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Northern spotted owls are in trouble. On one hand, barred owls are displacing spotted owls where logging has degraded their habitat. On the other, the U.S. Fish and Wildlife Service is approving more logging in what little critical habitat they have left—right here in Mt. Hood National Forest!
That's why we need you to take action today by sending a letter to the U.S. Fish and Wildlife Service!
The U.S. Fish and Wildlife’s abrogation of its duty to protect owls has reached a new low in Mt. Hood National Forest’s North Fork Mill Creek Revised Timber Sale. Your click will hold this federal agency accountable for its actions.
Forest Service kowtows to timber industry
In 2006, the Forest Service planned “fuels-reduction” logging in the northeast flank of Mt. Hood National Forest across thousands of acres of land designated as Critical Habitat for the threatened northern spotted owl.
Fast forward to 2013: the Government Flats Complex Fire burned through much of the North Fork Mill Creek Project area. About half of the “fuels reduction” units had already been logged but burned just as severely as the surrounding forest—due to the immense amounts of slash left over from logging.
Surely the Forest Service would cancel the contracts, now that the fire had effectively reduced fuels for them—especially when considering that post-fire salvage logging is well-known to have no ecological benefits.
Unfortunately. . .
Enter the Forest Service’s North Fork Mill Creek Revised Project – which insists that the Forest Service must allow logging of the burned trees to “meet the existing contractual and economic obligations” with the timber companies.
Not only is this incorrect, as the contract allows the Forest Service to modify or terminate projects due to catastrophic damage, it also flies in the face of ALL available science regarding post-fire management of spotted owl critical Habitat.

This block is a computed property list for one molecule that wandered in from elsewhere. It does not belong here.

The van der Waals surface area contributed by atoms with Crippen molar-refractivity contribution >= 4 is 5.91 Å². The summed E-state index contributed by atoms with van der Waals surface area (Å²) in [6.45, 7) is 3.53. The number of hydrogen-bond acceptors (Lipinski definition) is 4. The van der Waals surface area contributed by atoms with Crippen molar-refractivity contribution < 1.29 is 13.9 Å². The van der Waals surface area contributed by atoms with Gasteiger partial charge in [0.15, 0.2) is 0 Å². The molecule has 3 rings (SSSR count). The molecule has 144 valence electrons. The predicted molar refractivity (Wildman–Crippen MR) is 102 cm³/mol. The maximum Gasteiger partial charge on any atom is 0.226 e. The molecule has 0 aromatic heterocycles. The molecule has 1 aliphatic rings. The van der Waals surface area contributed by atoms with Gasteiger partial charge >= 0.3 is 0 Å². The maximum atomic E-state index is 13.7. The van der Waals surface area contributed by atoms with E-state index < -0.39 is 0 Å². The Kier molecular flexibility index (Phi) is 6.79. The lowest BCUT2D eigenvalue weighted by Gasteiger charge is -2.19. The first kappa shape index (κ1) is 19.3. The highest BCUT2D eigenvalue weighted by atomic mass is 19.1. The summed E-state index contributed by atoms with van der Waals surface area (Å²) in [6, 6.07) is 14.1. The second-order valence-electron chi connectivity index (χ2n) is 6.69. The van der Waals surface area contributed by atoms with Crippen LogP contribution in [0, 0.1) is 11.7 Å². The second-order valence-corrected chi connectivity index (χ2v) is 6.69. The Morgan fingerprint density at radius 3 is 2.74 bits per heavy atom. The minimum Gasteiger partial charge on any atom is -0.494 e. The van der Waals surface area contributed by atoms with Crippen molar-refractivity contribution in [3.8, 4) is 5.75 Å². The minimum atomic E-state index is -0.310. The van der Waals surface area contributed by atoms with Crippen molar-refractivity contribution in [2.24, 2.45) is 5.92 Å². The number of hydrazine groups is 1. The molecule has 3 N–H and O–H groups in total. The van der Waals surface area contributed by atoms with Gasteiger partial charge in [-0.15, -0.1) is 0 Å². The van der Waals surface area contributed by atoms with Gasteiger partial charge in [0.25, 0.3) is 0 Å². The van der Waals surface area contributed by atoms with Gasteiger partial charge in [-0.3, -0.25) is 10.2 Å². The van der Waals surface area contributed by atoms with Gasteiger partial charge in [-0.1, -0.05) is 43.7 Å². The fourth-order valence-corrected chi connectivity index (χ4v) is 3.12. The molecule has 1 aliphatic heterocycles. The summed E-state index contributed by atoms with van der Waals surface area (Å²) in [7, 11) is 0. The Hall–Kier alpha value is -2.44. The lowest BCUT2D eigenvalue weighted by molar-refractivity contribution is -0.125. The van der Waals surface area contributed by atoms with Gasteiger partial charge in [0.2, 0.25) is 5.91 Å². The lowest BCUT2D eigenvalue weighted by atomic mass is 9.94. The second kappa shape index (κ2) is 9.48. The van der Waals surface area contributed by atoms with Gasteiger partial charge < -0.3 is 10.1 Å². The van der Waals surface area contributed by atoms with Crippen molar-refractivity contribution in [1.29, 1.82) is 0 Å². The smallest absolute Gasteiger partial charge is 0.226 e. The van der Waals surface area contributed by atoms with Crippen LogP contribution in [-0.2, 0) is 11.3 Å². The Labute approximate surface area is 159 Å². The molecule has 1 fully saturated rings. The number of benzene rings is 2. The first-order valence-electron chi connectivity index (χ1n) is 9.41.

Because the Revised project would adversely affect the spotted owl, the Forest Service had to consult with the U.S. Fish & Wildlife Service—the agency directly responsible for ensuring the recovery of the spotted owl.
Surely the agency charged with protecting the spotted owl would have followed its own Recovery Plan, which says "post-fire silvicultural activities should concentrate on conserving and restoring habitat elements that take a long time to develop (e.g., large trees, medium and large snags, downed wood)” and put an end to it.
Unfortunately. . .
U.S. Fish & Wildlife Service rubber stamps Mt. Hood timber sales.
While the U.S. Fish & Wildlife Service admits that “treatments occurring are not designed to have spotted owl benefits,” it still authorized the Forest Service to log and degrade many acres of Critical Habitat.
So who does have the owls’ backs?
Bark does! And so do you!
Send a letter to the U.S. Fish & Wildlife Service today, and stand up for spotted owls!
And don't forget to share with a friend.
Brenna Bell, NEPA Coordinator/Staff Attorney
PS – Ready to get your Hood on this Sunday?
Join Bark volunteer Audie Fuller for a hike on Mt. Hood's eastern flanks! We'll visit the recently revived Polallie Cooper timber sale—one of a series of large-scale logging proposals currently planned for Mt. Hood. Click here to learn more!